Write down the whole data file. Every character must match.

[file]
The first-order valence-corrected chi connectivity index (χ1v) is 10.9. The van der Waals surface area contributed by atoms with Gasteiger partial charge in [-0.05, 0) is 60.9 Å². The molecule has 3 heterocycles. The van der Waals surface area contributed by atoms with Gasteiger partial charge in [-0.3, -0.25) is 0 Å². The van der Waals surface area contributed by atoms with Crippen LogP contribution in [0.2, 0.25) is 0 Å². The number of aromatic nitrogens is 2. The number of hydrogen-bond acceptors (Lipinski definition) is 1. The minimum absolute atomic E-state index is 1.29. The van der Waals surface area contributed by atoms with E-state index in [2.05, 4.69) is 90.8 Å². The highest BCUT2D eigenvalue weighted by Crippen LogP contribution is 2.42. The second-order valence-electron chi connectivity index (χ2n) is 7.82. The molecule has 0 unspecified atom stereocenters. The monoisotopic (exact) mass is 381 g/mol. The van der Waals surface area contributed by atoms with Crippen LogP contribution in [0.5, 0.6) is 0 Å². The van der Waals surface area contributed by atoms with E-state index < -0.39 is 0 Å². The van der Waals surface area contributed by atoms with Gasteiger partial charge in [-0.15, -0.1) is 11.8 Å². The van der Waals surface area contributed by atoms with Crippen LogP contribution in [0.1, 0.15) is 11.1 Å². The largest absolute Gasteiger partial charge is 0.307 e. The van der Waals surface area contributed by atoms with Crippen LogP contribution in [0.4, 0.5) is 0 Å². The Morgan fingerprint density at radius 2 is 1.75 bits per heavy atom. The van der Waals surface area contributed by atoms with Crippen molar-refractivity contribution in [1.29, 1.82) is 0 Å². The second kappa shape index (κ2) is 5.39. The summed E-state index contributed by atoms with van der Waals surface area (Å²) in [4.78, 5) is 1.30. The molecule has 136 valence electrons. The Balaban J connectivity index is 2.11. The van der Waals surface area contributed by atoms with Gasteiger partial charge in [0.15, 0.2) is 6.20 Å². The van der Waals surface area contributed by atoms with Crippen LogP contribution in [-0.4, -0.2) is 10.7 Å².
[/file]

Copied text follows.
The first-order valence-corrected chi connectivity index (χ1v) is 10.9. The van der Waals surface area contributed by atoms with Gasteiger partial charge in [-0.05, 0) is 60.9 Å². The molecule has 3 heterocycles. The van der Waals surface area contributed by atoms with Gasteiger partial charge in [-0.3, -0.25) is 0 Å². The van der Waals surface area contributed by atoms with Crippen LogP contribution in [0.2, 0.25) is 0 Å². The number of aromatic nitrogens is 2. The number of hydrogen-bond acceptors (Lipinski definition) is 1. The minimum absolute atomic E-state index is 1.29. The van der Waals surface area contributed by atoms with E-state index in [2.05, 4.69) is 90.8 Å². The highest BCUT2D eigenvalue weighted by Crippen LogP contribution is 2.42. The second-order valence-electron chi connectivity index (χ2n) is 7.82. The molecule has 0 unspecified atom stereocenters. The monoisotopic (exact) mass is 381 g/mol. The van der Waals surface area contributed by atoms with Crippen LogP contribution in [0.5, 0.6) is 0 Å². The van der Waals surface area contributed by atoms with E-state index < -0.39 is 0 Å². The van der Waals surface area contributed by atoms with Gasteiger partial charge in [-0.15, -0.1) is 11.8 Å². The van der Waals surface area contributed by atoms with Crippen LogP contribution in [0.1, 0.15) is 11.1 Å². The largest absolute Gasteiger partial charge is 0.307 e. The van der Waals surface area contributed by atoms with Crippen LogP contribution in [0.4, 0.5) is 0 Å². The Morgan fingerprint density at radius 2 is 1.75 bits per heavy atom. The van der Waals surface area contributed by atoms with Crippen molar-refractivity contribution in [1.29, 1.82) is 0 Å². The second kappa shape index (κ2) is 5.39. The summed E-state index contributed by atoms with van der Waals surface area (Å²) in [4.78, 5) is 1.30. The molecule has 136 valence electrons. The Balaban J connectivity index is 2.11. The van der Waals surface area contributed by atoms with Gasteiger partial charge in [0.15, 0.2) is 6.20 Å². The van der Waals surface area contributed by atoms with Crippen LogP contribution in [-0.4, -0.2) is 10.7 Å².